It's Baseball, Baby. Just play.
I read somewhere that the Cubs, in 1979, decided that they were going to hire Sparky Anderson to be their new manager — in 1980. A Tigers broadcaster heard the rumor from a friend who heard it from a friend who … well, you know. And suddenly, the usually tight fisted, no splash move making general manager, Jim Campbell, hired Sparky Anderson and fired the longtime company man Les Moss. Moss had finally realized an opportunity to manage the big club after years in the organization, including the minor leagues.
Anderson rode into town proclaiming that the Tigers would win a World Series within five years. He guaranteed it. Of course, if the Tigers had never won the 1984 World Series, we probably wouldn't remember that Anderson made that bold proclamation. The Tigers of the early '80s were a good bunch who grew up together. Much of the team was homegrown talent cultivated by company man Bill Lajoie.
This brings me back around to the Cubs and Madden. Even though the management structure is completely different all these years later, I'm sure there are people who remember when the Cubs took their time and didn't make the move to bring in Sparky. Maybe Sparky instead of Jim Frey could have led the Cubbies to the '84 Championship instead of the Tigers. As you may remember, Frey was appreciated in Chicago and won the '84 Manager of the Year.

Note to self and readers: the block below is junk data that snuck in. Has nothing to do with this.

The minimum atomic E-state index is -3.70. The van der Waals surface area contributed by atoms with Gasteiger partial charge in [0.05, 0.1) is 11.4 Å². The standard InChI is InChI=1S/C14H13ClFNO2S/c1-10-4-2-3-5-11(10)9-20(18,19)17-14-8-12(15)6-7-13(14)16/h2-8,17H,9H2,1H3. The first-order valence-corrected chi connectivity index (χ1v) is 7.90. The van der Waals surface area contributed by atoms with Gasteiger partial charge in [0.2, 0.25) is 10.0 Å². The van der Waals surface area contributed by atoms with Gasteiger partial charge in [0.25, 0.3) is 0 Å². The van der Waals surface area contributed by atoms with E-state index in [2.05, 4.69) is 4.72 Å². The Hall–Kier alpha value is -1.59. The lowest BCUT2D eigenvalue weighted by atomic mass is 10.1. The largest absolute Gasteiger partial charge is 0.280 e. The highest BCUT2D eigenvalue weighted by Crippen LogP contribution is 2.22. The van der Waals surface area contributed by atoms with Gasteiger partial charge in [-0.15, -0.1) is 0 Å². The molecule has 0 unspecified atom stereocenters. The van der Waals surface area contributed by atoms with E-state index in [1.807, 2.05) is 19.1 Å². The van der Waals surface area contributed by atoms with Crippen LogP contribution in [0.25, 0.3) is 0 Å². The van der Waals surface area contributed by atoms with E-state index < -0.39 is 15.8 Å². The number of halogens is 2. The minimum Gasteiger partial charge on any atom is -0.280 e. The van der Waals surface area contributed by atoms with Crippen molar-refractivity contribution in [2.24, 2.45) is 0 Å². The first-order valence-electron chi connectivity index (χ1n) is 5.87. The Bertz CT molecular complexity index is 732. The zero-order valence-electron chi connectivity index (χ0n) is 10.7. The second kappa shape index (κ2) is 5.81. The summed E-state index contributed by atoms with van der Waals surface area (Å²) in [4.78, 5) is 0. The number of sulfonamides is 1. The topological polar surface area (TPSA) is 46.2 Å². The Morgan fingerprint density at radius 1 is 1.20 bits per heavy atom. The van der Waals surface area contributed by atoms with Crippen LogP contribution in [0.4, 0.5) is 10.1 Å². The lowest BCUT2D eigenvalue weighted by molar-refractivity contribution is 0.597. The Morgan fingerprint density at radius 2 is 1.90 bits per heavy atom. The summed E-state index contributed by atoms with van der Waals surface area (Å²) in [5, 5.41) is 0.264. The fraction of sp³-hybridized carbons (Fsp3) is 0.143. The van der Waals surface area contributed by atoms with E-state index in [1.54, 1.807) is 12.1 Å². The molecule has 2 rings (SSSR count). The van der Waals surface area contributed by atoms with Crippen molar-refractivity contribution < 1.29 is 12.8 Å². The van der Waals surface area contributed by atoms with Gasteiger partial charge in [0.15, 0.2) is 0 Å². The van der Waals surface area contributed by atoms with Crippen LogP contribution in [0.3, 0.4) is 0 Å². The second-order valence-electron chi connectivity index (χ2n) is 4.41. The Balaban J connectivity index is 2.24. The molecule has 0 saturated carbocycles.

Joe Maddon is a players' manager who gets great results from his teams. He is unorthodox, maybe even unique. He may be just the manager to bring in and put things together in Chicago. It's an interesting management structure in Chicago, and perhaps, Theo Epstein wishes he would have hired Madden all those years ago in Boston, after all. I like Joe Maddon and thought he would be a good addition to the Tigers if they so desired. But, this time, the Cubs struck first. It's not the terrible thing for baseball that everyone is making it out to be. I'm sure Rick Renteria will continue to get paid for the remaining two years on his contract and he may well end up managing elsewhere in the future. The Cubs have the resources to do what they feel they need to do to put themselves in the best position to win.
Is there anyone who doesn't wonder if Jim Leyland hadn't called Dave Dombrowski in 2005 and said, "Dave, I think I'd be willing to manage again if you had an opening ..." ? Leyland had quite after 1999 with the Colorado Rockies, saying he was burned out and didn't have the fire any longer. He regained it for eight years in the Motor City. The key to that move, though, was the Leyland had been a longtime Tiger before leaving for the Chicago White Sox in the early '80s to manage with Tony LaRussa, then an unknown.